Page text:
• "Hey...they want to hear it again, that's a GOOD thing!"
  • "That chipped note meant NOTHING....forget it and move on!"
  • "Take a chance, really GO for this crescendo."
  • "Ah, yes, big and proud! Keep that going."
  • "Are we having FUN with this yet!?"

Do you like the trombone? If a Martian landed right here, would he report to his superiors that you were observed having fun? Or, would he say it appeared that you were wrestling a shiny serpent, and not enjoying it at all!?"

Why do You Play?

One committee member remarked that the auditionees seemed so tentative he was uncomfortable listening to them trying to avoid mistakes instead of trying to make music and have some fun with the audition.

Herein lies the secret! If we can focus on nothing but the music in front of us, we can turn this nervous energy to our advantage.

I was waiting for someone to step out on the stage and project the attitude that "here I am and I know how to play this thing! You're gonna LOVE this, just listen to me!" Instead, everyone was "tip-toeing" through the excerpts.

It is during these most stressful times that we should reflect on the basics: why do we love playing the trombone and how can we convey this love to others?

If our objective is to win the job at all costs then we probably are doomed to fail. If, however, we strive to make as much music as we can, we will undoubtably fare better. At the very least, we will have communicated something of great value to another human being. This is perhaps more important than "winning." From experience I know that when I get very nervous, this need to communicate is the first to be sacrificed, and my motivations have become a bit more selfish. (How will I be perceived by others...why must they judge me? All those goofy (and useless) thoughts brought on by the ego!!).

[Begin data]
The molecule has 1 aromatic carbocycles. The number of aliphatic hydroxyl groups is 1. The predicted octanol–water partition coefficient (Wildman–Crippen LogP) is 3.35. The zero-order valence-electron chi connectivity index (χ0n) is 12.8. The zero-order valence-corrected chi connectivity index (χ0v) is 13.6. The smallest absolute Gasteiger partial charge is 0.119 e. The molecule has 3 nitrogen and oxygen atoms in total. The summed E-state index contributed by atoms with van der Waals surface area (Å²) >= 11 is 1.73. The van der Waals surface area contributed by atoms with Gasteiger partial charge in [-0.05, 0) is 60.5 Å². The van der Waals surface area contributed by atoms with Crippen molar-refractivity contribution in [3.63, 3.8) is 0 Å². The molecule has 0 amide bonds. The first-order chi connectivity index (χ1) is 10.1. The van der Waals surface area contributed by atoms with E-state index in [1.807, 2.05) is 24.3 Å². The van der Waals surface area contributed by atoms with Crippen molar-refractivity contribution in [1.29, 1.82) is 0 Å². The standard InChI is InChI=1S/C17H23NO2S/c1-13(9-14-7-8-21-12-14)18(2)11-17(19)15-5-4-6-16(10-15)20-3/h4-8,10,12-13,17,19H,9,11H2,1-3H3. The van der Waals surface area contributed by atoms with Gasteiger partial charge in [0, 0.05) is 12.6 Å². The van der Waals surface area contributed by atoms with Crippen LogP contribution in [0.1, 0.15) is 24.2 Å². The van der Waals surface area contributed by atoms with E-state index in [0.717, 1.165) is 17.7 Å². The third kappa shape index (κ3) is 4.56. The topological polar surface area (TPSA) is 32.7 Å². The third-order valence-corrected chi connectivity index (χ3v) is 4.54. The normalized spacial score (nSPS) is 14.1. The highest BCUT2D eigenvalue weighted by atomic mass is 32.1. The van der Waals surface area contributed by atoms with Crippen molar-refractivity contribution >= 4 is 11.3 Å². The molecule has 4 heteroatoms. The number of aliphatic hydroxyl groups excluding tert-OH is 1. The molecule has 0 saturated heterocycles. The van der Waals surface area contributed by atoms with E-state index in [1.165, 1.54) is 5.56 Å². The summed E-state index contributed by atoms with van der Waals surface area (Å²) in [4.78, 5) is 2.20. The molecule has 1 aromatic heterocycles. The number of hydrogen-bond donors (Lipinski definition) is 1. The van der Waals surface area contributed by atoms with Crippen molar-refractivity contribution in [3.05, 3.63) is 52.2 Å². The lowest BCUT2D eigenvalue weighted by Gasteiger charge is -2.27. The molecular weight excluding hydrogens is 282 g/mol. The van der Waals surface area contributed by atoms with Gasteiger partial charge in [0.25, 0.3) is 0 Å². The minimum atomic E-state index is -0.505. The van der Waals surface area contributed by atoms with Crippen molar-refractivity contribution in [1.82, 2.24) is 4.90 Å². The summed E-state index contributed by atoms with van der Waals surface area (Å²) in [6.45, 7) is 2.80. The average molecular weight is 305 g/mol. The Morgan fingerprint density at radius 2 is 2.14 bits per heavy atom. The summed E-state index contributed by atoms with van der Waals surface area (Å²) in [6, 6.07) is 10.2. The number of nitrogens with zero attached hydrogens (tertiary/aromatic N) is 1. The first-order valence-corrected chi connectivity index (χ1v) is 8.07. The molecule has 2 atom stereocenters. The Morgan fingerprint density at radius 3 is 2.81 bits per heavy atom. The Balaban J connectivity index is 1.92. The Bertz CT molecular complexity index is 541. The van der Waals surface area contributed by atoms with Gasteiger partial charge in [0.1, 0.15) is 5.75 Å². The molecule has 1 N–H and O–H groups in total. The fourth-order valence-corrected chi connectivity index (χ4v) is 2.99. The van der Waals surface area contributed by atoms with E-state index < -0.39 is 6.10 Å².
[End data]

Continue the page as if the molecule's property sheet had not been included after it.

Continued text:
Think about why you play....what drew you to the trombone in the first place...and why you've pursued it with such devotion. Magically, these sentiments are heard coming out of your bell and a tangible energy is transmitted. People are drawn to this energy. It's infectious, contagious, and self-propelling. Being creatures of habit, we can practice this every time we pick up the horn! Strive to say something and convey some positive energy every time you play.

And the Winner is:

As you may have guessed, we were unable to hire any candidates at this audition. I personally agree wholeheartedly with those that say the audition process is flawed and often not indicative of a player's talent. We're stuck with it, though, until we think up a better way. For this reason, I hope that this article will be of some benefit to those embarking on the audition circuit. I welcome any comments and will address any questions at my e-mail address: TboneGib@aol.com


Tom Gibson has been a member of the Navy Band in Washington, DC since 1993. He earned a Bachelor of Music Degree at the University of Michigan and then a Master of Music from the University of Northern Colorado. Currently, he is completing a Doctor of Musical Arts at Catholic University. He has appeared as soloist with the Navy Band on more than 20 occasions, including two national tours. Recently, he premiered a Wind Ensemble arrangement of the Hindemith Sonata at the Eastern Trombone Workshop, where he was accompanied by the United States Army Band. Tom has a great interest in vintage and classic motorcycles. Presently he rides a 1984 BMW, soon to be equipped with sidecar!!!

Articles by Tom Gibson Other Performance Articles